Hacking back, whether as part of an active defense strategy or a threat intelligence effort, is a controversial practice that many security firms and experts officially advise against. However, retribution is in some cases part of active defense offerings and researchers do occasionally compromise the infrastructure of threat groups to unmask their activities.
A good example of researchers “hacking back” is detailed in a report published this week by security firm Check Point. The company hacked into the phishing and C&C servers of the Iran-linked group dubbed Rocket Kitten (aka Newscaster), which led to the identification of victims and even an individual suspected of being the main developer.
Many industry professionals contacted by SecurityWeek pointed out the legal implications of hacking back, and while some condone these practices to some extent, others condemn Check Point for the way it acted. Some experts have provided more legitimate alternatives to hacking back, both when it comes to active defense and threat research.
And the feedback begins…
Costin Raiu, Director of Global Research and Analysis Team, Kaspersky Lab:
“First of all, it’s important to mention that hacking servers would be illegal in most countries unless done by various law enforcement organizations, with a court order. In our case, we do work with law enforcement and other partners to acquire disk images and sinkhole malicious domains in order to get a better understanding of cybercriminals.
For instance, in one case we noticed that a legit website was used to host a C&C script for a high profile malware campaign. We contacted the owners of the website and kindly asked for a copy of the scripts, which they were glad to share. In exchange, we offered them advice on how to secure their website against future attacks. Actually, this happens a lot of times – asking kindly does work!”
Anthony DiBello, director of security, Guidance Software:
“Unless there is backstory that justifies the decision Check Point made to hack into an unknown server, this action is difficult to support. While the result of the research is certainly interesting, the full report acknowledges Check Point doesn’t know with certainty where the data was physically located. The report acknowledges that Check Point hacked into machines that might have been in Germany, “Because of the way satellite communications work, the infrastructure geo-located to Germany may not be physically located in that country.”
“MAY not be…?” That’s hardly a defensible position. This is precisely why hacking back is not legal according to the terms of the Computer Fraud and Abuse Act. Attribution is very difficult to achieve, and while Check Point may have applied attribution to the “ring leader,” how do we know for sure? I would be fairly suspicious of the weak safeguards that were found to be in place.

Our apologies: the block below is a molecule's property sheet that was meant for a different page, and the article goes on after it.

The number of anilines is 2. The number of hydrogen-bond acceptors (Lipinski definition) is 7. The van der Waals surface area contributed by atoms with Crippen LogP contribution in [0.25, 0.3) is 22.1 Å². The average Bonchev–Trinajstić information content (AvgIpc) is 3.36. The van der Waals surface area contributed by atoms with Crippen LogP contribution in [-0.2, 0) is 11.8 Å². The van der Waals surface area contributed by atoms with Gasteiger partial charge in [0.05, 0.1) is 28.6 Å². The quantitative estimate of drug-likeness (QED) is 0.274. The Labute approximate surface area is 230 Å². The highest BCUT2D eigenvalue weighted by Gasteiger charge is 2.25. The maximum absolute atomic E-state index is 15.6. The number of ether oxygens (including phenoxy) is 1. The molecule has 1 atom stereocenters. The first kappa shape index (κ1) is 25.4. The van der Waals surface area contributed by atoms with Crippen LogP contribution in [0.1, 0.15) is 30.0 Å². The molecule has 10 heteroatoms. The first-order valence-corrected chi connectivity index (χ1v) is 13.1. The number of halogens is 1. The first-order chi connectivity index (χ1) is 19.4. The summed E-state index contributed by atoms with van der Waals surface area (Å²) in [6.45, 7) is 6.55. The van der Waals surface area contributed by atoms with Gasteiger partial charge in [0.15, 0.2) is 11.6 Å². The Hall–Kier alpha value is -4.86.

Along such solid logic, one could also say “…may by a rogue server operating in the ceiling tiles of a multi-national company located in Germany.” Check Point, according to the facts of the report, has no idea as to the physical location (or nature) of the machine they broke into.
The other side of this is how actionable data and intelligence obtained illegally would stand up in a court. Did the vendor collaborate with law enforcement before conducting their attack on the Rocket Kitten C&C server? Was the attack and investigation done in such a way as to ensure any government entity could obtain a warrant for and ultimately prosecute Yaser Balaghi? If nothing else, assuming Yaser is a real person, this report certainly tipped him off that it’s time to go dark.”
Toni Gidwani, Director of Analysis and Production, ThreatConnect:
“’Hacking back’ is a vague term that can often be confused and I think we have to be careful what we’re talking about. There’s a difference between researchers using legal means to exploit a hackers’ incompetence with the intent to understand and expose their activities (the Rocket Kitten / CAMERASHY example) and launching a counter-exploitation campaign where researchers use illegal means and methods with the intent to surreptitiously monitor the adversary.
‘Hacking back’ is symptomatic of how frustratingly inadequate macro-level efforts are in the cybersecurity sphere. Rocket Kitten had been exposed by numerous researchers with no impact on their ultimate ability to continue launching attacks. If publicly exposing adversary activity (naming and shaming) and government entreaties aren’t enough to dissuade adversaries from hacking, we’re going to keep having this discussion as organizations push the envelope in pursuit of more effective means to mitigate today’s threats.”
Related Reading: Long-Term Strategy Needed When Analyzing APTs
Bob Hansmann, Director of Security Analysis and Strategy at Raytheon|Websense:
“We advise avoiding the ‘attribution trap.’ Forensic investigation should focus on profiling the attacker only to the extent necessary to understand their intent and techniques. You can then adjust defenses and processes to maintain an adaptive security posture.
Chasing the bread crumbs of attribution will waste security resources that are better used for remediation and defense improvements. Even without ‘hacking back,’ aggressive forensic activity may also alert threat actors, causing them to shift tactics before you have successfully countered an ongoing attack.